As stated in Part 2, it’s best to turn to DIY photography when it comes to social media images because of the volume of photos required to make an impact makes hiring a traditional freelance professional photographer too expensive. Save them for the more complex shoots for special photos that will get reused over and over again. Now the question is, how do you DIY you’re own photography?
Here's what you'll need
First, you'll need to find a room with a large window and set up the scene. Next, turn off all other artificial lightings. By using a single source of lighting, like the window, you can get away with using auto exposure and auto white balance. In other more complex lighting situations, auto won’t work and you’ll have to use the dreaded “manual” settings.
Below is a simple lighting diagram using window light. You’ll notice there’s a white bounce card opposite the window. This bounce card bounces the light back into the shadows so that they’re not as dark. Alternatively, you can use black cards in different places to create darker shadows.
The beauty of this setup is that everything besides the camera can be purchased at your local drug store.
We interviewed Ritika, the owner of natural beauty brand Cocovit, because she has really mastered this DIY photography style of photography utilizing window light for her blog and website. She uses these simple window light setups in her office. By keeping the lighting and photography portion very simple, she’s able to focus on changing out backgrounds and adding fun props as opposed to worrying about f/stops and shutter speeds. Check-out the article and learn how she does it.
We decided to do a few tests of our own to demonstrate how easy and truly wonderful this process is. You can see the setup below in my office and it’s really nothing special. We’ve got a little table set up on the left and some windows around the office. Ritika likes to mix it up with natural woods and marble, but you can pick whatever props feel right for your brand. I’ve got some different colored papers I'm using too.
It’s about midday with no direct sunlight going through, it can be cloudy and rainy out and this will still work. Note that different times of day will result in different styles of light. It might be a good idea to experiment with shooting at different times of the day in order to find the lighting that suits your brand's aesthetic best.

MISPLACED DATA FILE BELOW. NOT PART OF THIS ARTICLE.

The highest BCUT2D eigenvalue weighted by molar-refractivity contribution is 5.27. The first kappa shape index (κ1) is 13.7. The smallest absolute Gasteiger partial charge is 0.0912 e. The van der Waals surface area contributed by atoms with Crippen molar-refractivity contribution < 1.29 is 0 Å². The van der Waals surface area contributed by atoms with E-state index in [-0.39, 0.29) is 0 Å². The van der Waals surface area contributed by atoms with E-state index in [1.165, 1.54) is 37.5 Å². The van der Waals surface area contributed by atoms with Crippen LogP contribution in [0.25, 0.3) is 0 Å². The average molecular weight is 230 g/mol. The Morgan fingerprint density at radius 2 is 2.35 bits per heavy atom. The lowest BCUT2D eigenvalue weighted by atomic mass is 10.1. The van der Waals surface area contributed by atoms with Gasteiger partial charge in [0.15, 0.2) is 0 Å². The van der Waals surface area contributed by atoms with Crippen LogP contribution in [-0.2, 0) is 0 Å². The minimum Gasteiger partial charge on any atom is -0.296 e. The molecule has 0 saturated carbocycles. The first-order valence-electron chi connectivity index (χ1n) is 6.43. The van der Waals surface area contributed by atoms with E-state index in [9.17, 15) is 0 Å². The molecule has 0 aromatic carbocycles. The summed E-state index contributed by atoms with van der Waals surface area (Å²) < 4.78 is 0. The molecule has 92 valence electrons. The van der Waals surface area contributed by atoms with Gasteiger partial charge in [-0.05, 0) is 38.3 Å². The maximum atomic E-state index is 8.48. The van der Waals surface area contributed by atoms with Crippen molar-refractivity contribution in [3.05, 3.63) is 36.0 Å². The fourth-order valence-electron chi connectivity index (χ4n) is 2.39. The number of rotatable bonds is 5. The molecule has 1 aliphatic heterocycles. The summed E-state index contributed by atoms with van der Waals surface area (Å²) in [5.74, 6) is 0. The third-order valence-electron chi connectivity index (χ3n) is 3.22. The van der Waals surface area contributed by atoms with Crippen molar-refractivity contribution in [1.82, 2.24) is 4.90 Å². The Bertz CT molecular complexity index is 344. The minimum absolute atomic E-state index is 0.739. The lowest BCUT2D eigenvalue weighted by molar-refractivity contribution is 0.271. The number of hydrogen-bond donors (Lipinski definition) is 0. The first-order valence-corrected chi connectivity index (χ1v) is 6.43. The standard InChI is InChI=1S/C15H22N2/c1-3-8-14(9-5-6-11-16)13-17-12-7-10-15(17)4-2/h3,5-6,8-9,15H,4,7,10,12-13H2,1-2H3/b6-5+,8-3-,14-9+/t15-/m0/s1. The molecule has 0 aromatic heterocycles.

Below are the results. I’m using a scented room spray from Kobo, a company that we work with at POW! and love. I used my iPhone to take the photos to demonstrate that it’s not the camera, it's the photographer’s choice of lighting and composition that makes the photo look great. Obviously, there are some limitations with an iPhone; retouching is highly difficult and you can’t blow it up and print it without the image falling apart.
You can see that I started to get creative with the backgrounds and I grabbed those leaves from the ficus that was sitting in the window and started to have fun with it. I used an iPhone app to adjust the color and make it a little snappier called FilmBorn because I like the contrast curve, but I’ve used others like VSCO in the past. You can see the initial image is a little dark and needs a bit of a boost which is normal.
What’s great is I can also photograph people with this window light as well. I had our marketing director Annisa hold the product against the white wall and it looks pretty decent. The difficulties with window light are the highlights in the glass are difficult to control. This refers to the bright white reflections in the glass.
Unfortunately, this is one of the issues you will always encounter in a DIY photography situation with lighting like this and the only way to solve it is to shoot on a professional set discussed earlier. It’s better to just embrace the imperfections and hire a professional when the time comes.
Need More Help
I’ve just presented a really simple way to DIY photography for social media. This set up will get your brand some great looking product photos for your social media feed. With just some simple props and window light, you can create some pretty great photos. If you find that this article isn’t enough for you, we’ve gone way in-depth and done a whole video series that goes into the details of the techniques presented above. In coordination with Shopify, check out the free video course we created for you. Shopify Compass.